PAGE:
A new class action lawsuit complaint against fintech startup Plaid has been filed with more plaintiffs alleging the company violated the data privacy of users.
The new complaint filed on behalf of four new plaintiffs alleged that Plaid—which was bought by Visa for $5.3 billion this year—collected information on over 200 million distinct financial accounts who use services such as Venmo, Coinbase, Square’s Cash App and Stripe.
The complaint states Plaid obtained “direct and full access to consumers’ personal financial banking information for Plaid’s own commercial purposes wholly unrelated to the consumers’ use of the apps.” It adds:
“Plaid exploits its ill-gotten information in a variety of ways, including marketing the data to its app customers, analyzing the data to derive insights into consumer behavior, and, most recently, selling its collection of data to Visa as part of a multi-billion dollar acquisition. Plaid has unfairly benefited from the personal information of millions of Americans and wrongfully intruded upon their private financial affairs.”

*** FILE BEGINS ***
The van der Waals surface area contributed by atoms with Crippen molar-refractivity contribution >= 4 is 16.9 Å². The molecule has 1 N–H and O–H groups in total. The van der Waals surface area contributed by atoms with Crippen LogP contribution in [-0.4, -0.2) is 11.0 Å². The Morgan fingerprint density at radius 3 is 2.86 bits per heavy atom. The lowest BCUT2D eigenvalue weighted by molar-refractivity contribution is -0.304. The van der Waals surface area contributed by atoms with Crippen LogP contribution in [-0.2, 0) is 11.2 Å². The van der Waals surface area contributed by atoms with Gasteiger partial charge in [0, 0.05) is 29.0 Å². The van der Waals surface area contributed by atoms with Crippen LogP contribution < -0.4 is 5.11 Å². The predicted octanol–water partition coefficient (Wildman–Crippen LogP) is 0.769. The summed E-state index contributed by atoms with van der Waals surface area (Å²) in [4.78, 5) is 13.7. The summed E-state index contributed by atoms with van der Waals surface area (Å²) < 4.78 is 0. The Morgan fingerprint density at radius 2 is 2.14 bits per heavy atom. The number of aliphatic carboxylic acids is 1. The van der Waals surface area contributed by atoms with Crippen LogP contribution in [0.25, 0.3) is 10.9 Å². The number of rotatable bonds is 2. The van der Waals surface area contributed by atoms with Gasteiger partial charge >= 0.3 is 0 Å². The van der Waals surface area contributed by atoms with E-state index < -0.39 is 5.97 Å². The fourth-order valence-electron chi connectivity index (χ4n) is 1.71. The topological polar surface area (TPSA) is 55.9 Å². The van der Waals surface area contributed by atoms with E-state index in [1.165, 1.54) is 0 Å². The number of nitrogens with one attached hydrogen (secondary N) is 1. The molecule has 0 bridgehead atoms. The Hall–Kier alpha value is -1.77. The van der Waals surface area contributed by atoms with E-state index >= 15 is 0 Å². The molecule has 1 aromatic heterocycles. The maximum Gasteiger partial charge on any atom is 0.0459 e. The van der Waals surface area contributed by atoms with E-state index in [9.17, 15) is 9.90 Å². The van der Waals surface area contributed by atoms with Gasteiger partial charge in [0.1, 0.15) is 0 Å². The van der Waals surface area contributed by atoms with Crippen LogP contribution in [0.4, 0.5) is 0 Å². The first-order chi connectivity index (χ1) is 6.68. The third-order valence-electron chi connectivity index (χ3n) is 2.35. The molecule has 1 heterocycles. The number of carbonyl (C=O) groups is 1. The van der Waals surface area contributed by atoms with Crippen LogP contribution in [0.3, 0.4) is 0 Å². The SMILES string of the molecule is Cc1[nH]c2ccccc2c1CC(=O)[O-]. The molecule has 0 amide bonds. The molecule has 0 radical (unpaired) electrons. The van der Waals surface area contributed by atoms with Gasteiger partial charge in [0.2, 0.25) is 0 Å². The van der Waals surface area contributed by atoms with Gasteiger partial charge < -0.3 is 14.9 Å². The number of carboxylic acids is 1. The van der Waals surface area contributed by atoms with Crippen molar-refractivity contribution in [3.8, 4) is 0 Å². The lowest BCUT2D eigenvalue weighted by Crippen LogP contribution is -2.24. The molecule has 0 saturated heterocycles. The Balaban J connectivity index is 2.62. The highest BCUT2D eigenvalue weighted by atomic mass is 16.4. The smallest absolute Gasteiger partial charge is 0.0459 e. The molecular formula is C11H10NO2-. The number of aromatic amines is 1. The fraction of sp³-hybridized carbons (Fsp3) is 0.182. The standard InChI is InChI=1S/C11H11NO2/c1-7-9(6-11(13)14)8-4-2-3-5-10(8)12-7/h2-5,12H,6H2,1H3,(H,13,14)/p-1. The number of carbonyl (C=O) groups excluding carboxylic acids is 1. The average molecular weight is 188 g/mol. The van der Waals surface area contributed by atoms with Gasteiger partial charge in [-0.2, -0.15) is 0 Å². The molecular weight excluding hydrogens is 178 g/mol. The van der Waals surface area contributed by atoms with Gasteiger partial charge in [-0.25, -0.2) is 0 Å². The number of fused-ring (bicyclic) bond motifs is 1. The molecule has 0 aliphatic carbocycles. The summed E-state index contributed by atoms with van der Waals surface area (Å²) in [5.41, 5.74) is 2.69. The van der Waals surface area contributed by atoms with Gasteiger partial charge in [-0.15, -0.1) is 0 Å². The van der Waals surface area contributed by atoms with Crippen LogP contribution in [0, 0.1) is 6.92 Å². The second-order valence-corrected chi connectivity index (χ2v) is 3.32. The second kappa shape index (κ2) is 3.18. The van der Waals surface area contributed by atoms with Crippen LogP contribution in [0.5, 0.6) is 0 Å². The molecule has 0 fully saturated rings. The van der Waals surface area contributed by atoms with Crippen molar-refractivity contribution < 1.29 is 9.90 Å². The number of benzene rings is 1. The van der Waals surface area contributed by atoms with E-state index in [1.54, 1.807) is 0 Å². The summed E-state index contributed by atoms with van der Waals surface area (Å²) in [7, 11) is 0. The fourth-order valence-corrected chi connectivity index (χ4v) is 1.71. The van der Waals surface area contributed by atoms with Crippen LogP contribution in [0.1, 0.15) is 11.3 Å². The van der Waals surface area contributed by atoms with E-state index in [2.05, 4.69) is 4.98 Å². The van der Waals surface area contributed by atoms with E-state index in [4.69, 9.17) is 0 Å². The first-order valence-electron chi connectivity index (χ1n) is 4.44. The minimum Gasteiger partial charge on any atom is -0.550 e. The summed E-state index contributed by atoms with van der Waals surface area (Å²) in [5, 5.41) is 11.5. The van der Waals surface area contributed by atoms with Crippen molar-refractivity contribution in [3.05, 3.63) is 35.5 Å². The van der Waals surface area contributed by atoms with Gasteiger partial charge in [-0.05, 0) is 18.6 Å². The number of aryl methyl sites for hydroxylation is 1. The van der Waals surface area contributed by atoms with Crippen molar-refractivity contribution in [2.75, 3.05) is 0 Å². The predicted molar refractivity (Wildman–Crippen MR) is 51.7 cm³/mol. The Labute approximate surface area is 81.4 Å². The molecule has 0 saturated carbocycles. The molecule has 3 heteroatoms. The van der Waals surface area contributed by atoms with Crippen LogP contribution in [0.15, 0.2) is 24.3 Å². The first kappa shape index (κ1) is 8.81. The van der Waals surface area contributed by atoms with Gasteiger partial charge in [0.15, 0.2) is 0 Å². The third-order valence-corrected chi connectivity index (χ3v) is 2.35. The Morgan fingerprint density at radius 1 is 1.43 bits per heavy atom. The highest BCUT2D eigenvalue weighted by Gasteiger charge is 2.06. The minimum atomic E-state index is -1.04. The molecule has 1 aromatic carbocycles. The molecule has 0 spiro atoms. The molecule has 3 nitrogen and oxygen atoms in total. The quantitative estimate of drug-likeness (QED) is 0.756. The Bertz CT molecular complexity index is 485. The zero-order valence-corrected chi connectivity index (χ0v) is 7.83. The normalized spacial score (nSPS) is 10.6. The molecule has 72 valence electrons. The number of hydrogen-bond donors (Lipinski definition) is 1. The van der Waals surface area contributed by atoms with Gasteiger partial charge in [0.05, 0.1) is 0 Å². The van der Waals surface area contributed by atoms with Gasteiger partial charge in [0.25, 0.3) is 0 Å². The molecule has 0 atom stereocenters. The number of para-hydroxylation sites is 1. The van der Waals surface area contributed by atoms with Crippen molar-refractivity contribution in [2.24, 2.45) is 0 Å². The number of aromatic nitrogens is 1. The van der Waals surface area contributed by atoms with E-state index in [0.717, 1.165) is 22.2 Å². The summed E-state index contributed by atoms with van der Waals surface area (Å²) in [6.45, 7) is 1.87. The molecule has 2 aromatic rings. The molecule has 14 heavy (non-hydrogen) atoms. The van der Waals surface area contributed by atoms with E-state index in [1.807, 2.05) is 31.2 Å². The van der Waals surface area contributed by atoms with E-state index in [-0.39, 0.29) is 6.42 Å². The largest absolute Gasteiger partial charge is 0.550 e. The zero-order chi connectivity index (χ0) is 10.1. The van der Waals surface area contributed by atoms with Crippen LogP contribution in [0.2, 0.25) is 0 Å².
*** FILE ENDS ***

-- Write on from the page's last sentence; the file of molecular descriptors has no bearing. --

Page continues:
This is the second class action complaint filed against Plaid. The first complaint, filed on June 25, alleged Plaid was “data plumbing” popular services like Venmo, Stripe, Cash App and Robinhood.
A spokesperson for Plaid told Cointelegraph it believes this second complaint is baseless.
“This copycat lawsuit is baseless and Plaid will vigorously defend itself. Plaid does not sell or rent consumers' personal information and personal information is only obtained with consent. We firmly believe that consumers should have permission-based access to and control over their financial data, and embody these principles in our practices."
Cointelegraph reported Plaid has denied the accusations and said it has never sold user data. Coinbase also confirmed it does rely on Plaid for account verification but data has never been shared with the exchange.